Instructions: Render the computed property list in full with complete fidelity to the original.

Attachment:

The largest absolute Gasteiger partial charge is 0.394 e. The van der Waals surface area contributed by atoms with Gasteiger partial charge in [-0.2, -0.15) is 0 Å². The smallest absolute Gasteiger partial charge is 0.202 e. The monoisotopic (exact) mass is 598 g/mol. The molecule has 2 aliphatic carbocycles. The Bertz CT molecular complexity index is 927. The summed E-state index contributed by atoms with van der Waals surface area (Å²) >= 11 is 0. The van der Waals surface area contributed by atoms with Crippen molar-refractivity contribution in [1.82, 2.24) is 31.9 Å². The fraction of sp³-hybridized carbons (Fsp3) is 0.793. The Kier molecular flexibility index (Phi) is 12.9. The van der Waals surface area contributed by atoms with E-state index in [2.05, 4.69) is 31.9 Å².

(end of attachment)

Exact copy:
The largest absolute Gasteiger partial charge is 0.394 e. The van der Waals surface area contributed by atoms with Gasteiger partial charge in [-0.2, -0.15) is 0 Å². The smallest absolute Gasteiger partial charge is 0.202 e. The monoisotopic (exact) mass is 598 g/mol. The molecule has 2 aliphatic carbocycles. The Bertz CT molecular complexity index is 927. The summed E-state index contributed by atoms with van der Waals surface area (Å²) >= 11 is 0. The van der Waals surface area contributed by atoms with Crippen molar-refractivity contribution in [1.82, 2.24) is 31.9 Å². The fraction of sp³-hybridized carbons (Fsp3) is 0.793. The Kier molecular flexibility index (Phi) is 12.9. The van der Waals surface area contributed by atoms with E-state index in [2.05, 4.69) is 31.9 Å².